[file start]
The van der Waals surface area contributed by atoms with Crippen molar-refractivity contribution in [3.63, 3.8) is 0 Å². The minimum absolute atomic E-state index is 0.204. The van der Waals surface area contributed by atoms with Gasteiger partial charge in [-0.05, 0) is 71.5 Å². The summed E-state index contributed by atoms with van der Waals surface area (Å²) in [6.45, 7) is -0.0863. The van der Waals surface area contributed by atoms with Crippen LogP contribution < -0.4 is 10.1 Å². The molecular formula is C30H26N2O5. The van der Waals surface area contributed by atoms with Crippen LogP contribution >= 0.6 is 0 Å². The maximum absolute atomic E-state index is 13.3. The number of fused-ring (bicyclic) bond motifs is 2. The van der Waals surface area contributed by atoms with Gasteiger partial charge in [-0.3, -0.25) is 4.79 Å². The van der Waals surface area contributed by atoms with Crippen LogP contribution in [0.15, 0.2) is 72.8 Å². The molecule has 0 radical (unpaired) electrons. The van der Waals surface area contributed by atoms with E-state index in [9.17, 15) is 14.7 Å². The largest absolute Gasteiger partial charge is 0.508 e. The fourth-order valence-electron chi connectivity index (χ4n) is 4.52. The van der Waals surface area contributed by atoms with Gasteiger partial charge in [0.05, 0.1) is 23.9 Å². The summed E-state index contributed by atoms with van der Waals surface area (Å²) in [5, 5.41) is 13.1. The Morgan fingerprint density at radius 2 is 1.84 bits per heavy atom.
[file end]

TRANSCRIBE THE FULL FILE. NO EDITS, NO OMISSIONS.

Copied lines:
The van der Waals surface area contributed by atoms with Crippen molar-refractivity contribution in [3.63, 3.8) is 0 Å². The minimum absolute atomic E-state index is 0.204. The van der Waals surface area contributed by atoms with Gasteiger partial charge in [-0.05, 0) is 71.5 Å². The summed E-state index contributed by atoms with van der Waals surface area (Å²) in [6.45, 7) is -0.0863. The van der Waals surface area contributed by atoms with Crippen LogP contribution < -0.4 is 10.1 Å². The molecular formula is C30H26N2O5. The van der Waals surface area contributed by atoms with Crippen LogP contribution >= 0.6 is 0 Å². The maximum absolute atomic E-state index is 13.3. The number of fused-ring (bicyclic) bond motifs is 2. The van der Waals surface area contributed by atoms with Gasteiger partial charge in [-0.3, -0.25) is 4.79 Å². The van der Waals surface area contributed by atoms with Crippen LogP contribution in [0.15, 0.2) is 72.8 Å². The molecule has 0 radical (unpaired) electrons. The van der Waals surface area contributed by atoms with E-state index in [9.17, 15) is 14.7 Å². The largest absolute Gasteiger partial charge is 0.508 e. The fourth-order valence-electron chi connectivity index (χ4n) is 4.52. The van der Waals surface area contributed by atoms with Gasteiger partial charge in [0.05, 0.1) is 23.9 Å². The summed E-state index contributed by atoms with van der Waals surface area (Å²) in [5, 5.41) is 13.1. The Morgan fingerprint density at radius 2 is 1.84 bits per heavy atom.